H.R.5456 - National Farm-to-School Act of 2010111th Congress (2009-2010)
|Sponsor:||Rep. McCollum, Betty [D-MN-4] (Introduced 05/28/2010)|
|Committees:||House - Education and Labor; Agriculture|
|Latest Action:||05/28/2010 Referred to House Agriculture (All Actions)|
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Text: H.R.5456 — 111th Congress (2009-2010)All Bill Information (Except Text)
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Introduced in House (05/28/2010)
To amend the Richard B. Russell National School Lunch Act to award competitive grants to assist eligible entities in implementing or expanding farm-to-school programs.
Ms. McCollum (for herself, Mr. Scott of Virginia, Mr. Latham, Mr. Ellison, Mr. Luján, Mr. Kagen, Mr. Grijalva, Mr. Putnam, Mr. Michaud, Mr. Al Green of Texas, Ms. Kaptur, Mr. Carnahan, Mr. Moore of Kansas, Ms. Pingree of Maine, Mr. Blumenauer, Mr. Shuler, Mr. Kind, Mr. Loebsack, Mr. Van Hollen, Ms. Schakowsky, Mr. Courtney, Mr. Walz, Mr. Holt, Mr. Perriello, and Mr. Moran of Virginia) introduced the following bill; which was referred to the Committee on Education and Labor, and in addition to the Committee on Agriculture, for a period to be subsequently determined by the Speaker, in each case for consideration of such provisions as fall within the jurisdiction of the committee concerned
To amend the Richard B. Russell National School Lunch Act to award competitive grants to assist eligible entities in implementing or expanding farm-to-school programs.
This Act may be cited as the “National Farm-to-School Act of 2010”.
Congress finds the following:
(1) Farm-to-school programs facilitate the purchase of local food for school meals and offer a spectrum of both immediate and long-term benefits to child health, small- and medium-sized agricultural producer income, and community economic development.
(2) Farm-to-school programs of varying scale are operational in over 8,900 schools in 42 States around the country.
(3) Though successful models of farm-to-school programs exist around the country, many schools and small- and medium-sized agricultural producers that would like to implement a farm-to-school program or scale up their existing program face barriers in the form of program planning, implementation, and technical capacity.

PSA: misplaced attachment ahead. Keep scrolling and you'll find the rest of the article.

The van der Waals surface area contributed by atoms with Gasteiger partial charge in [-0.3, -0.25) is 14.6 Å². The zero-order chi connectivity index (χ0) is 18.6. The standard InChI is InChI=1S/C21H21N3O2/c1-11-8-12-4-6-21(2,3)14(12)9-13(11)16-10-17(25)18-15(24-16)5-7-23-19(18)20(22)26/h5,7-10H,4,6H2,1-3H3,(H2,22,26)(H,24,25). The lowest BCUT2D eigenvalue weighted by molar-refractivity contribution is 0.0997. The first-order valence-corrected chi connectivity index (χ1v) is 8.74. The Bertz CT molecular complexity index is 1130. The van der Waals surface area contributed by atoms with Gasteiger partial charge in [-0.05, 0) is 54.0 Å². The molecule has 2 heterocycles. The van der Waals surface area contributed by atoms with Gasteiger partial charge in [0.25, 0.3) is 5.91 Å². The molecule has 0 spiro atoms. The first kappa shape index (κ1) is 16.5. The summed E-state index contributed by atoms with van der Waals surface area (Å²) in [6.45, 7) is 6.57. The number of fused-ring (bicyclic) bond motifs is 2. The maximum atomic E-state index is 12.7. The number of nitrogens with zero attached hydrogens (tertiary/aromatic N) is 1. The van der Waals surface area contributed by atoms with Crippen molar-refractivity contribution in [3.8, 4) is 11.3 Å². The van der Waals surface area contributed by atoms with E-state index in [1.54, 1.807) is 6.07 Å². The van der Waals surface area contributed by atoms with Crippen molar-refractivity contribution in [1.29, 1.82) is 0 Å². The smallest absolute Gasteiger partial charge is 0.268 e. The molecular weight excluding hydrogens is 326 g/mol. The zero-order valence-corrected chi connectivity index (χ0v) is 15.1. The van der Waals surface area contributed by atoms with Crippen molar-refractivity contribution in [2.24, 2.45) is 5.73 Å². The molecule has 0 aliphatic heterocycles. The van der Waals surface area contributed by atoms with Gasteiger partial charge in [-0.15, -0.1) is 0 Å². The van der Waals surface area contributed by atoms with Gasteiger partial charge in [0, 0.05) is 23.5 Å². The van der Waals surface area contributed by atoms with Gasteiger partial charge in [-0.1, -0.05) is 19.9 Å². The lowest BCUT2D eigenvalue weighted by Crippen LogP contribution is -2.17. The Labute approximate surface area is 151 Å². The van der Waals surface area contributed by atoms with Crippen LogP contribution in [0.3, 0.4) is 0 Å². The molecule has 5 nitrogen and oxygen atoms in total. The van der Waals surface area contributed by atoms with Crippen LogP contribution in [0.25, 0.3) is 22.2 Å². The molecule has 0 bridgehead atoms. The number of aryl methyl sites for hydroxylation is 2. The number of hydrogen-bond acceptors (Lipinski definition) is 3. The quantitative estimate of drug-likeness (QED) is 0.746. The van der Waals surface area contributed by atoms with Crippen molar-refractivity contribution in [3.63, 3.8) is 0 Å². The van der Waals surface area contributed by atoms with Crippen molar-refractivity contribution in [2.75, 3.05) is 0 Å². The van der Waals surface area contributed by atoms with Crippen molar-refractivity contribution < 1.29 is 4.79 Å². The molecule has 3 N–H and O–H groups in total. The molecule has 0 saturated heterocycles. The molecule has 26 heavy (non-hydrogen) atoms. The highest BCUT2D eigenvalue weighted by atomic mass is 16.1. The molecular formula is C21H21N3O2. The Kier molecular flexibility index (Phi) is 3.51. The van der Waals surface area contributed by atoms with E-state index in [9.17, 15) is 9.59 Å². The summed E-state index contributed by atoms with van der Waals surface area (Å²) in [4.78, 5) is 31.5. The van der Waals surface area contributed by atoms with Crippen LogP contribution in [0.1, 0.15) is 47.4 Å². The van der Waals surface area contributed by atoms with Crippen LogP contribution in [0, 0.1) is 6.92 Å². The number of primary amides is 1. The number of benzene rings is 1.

(4) One-third of children in the United States are now obese or overweight. Over the past 3 decades, obesity rates have quadrupled in 6 to 11 year olds and tripled in 12 to 19 year olds, according to the most recent data from the Centers for Disease Control’s National Health and Nutrition Examination Survey.
(5) Childhood obesity rates are disproportionately high among low-income and minority populations. Among Mexican-American children and adolescents ages 2 to 19, 38 percent are obese or overweight. For African-American children, this rate is close to 35 percent. A study of American Indian second-graders in Arizona, New Mexico and South Dakota found that over 20 percent of the children were overweight and 29 percent were obese.
(6) Communities with high levels of poverty have less access to fresh fruits and vegetables than higher-income communities. A study of nearly 700 neighborhoods in the United States found that low-income areas have access to half as many supermarkets as the wealthiest areas.
(7) Increased consumption of fresh fruits and vegetables is one of six major strategies to prevent and control obesity, according to the Centers for Disease Control.
(8) According to survey data from the Department of Agriculture, only 2 percent of children nationwide meet the daily food servings as recommended by the Food Guide Pyramid.